Still, she remains confident that the team is going in the right direction, and it's driven not just by a need to redefine the character, but also for the game and character to irretrievably intermingle -- and the team at Crystal Dynamics has worked very closely, across disciplines, to make sure that happens.
"One of the things we've been keen to do with Tomb Raider is explore the idea that action equals character. It's a fairly standard idea in other entertainment mediums, but in games there's often a strange disconnect with the way a character is presented in cutscenes (heroic, quippy, everyone's pal) and the way they act during the gameplay, i.e. mowing down enemies like there's no tomorrow," Prachett says.
"The key is making the action part of the story and not something that exists outside of it. With Lara we wanted to show that her actions (particularly when she takes a human life for the first time) have an impact on her character and emotional state."
The division between storytelling and gameplay is, ultimately, artificial, Pratchett argues. "It's all story, at the end of the day," she says. "Narrative actually saturates every facet of a game world -- be it the level design, the gameplay mechanics, the characters, soundscape, etcetera."
"From a narrative perspective, I wanted to make sure that the gameplay mechanics fed back into Lara's character make-up... Looking at gameplay mechanics is often a good jumping-off point when putting together someone like Lara. It's working backwards a little bit, but it means there's not so much of a disconnect between character and action. The bravery, tenacity and resourcefulness that Lara shows during the gameplay are definitely reflected in her personality."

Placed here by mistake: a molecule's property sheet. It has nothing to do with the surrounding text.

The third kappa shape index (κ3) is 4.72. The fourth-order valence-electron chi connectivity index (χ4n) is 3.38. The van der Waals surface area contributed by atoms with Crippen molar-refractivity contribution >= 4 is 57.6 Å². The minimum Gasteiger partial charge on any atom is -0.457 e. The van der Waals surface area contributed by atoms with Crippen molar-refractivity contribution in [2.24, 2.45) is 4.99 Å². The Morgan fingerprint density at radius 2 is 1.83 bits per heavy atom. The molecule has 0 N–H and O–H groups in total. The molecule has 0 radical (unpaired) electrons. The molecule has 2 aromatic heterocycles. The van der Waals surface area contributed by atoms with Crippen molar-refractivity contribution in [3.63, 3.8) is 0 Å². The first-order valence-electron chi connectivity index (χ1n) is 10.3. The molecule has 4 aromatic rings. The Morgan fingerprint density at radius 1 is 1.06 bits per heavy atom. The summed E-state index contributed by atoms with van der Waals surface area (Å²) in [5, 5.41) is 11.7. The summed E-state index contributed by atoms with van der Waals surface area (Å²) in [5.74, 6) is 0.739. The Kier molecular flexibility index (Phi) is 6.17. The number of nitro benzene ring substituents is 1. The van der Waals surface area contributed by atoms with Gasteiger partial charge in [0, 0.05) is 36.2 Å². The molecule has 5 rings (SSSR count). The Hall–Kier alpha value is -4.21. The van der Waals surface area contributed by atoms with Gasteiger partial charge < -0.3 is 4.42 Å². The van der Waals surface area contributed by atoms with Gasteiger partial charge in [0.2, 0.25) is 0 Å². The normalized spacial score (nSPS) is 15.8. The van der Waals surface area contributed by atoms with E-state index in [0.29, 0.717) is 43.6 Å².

Working backwards to flesh out a game character may be a great tactic -- but it's not as if Pratchett really had any choice. When she became invovled in the project, the game's cast was roughed in "in avatar form." She spent "serious time defining a world narrative and characters" -- work she considers "extremely important, because it gives you a solid basis to work upon."
"It's important for writers to understand how the whole iceberg is constructed, even if what players experience is only the tip," she says. "I spent a long time constructing bios, treatments and meta-scripts before I actually started writing a single word -- which is exactly how it should be."
This is a big problem with most game writing, Pratchett argues. "Not enough thought goes into defining the logic of a game world, which is something that narrative is very useful for doing," she says. "In general, logic is more important than realism."
The lack of proper integration of writers into the development process, she says, is part of the industry's growing pains: writing for games is a "young profession within a young industry."
In her view, this youthfulness means that there's a lack of understanding of how narrative functions; "the industry's general narrative literacy is also pretty low, at least when compared to other entertainment fields," Pratchett says. Writing -- and how best to utilize it -- is well understood in other creative media, but not all developers are used to leveraging its strengths.
That means that there are issues with how writers are integrated into the process, she says -- often "like square pegs trying to fit into round holes." Her worry is that, in general, "the industry is still wrestling with how best to use narrative professionals. Unfortunately, there's a great deal of misuse out there."
"Those [developers] that really know about the construction of good narrative, characterization, structure, and plot are few and far between (although the people that think they do are rife.) Moreover, the people that know how to work with narrative in games specifically are even rarer," Pratchett says.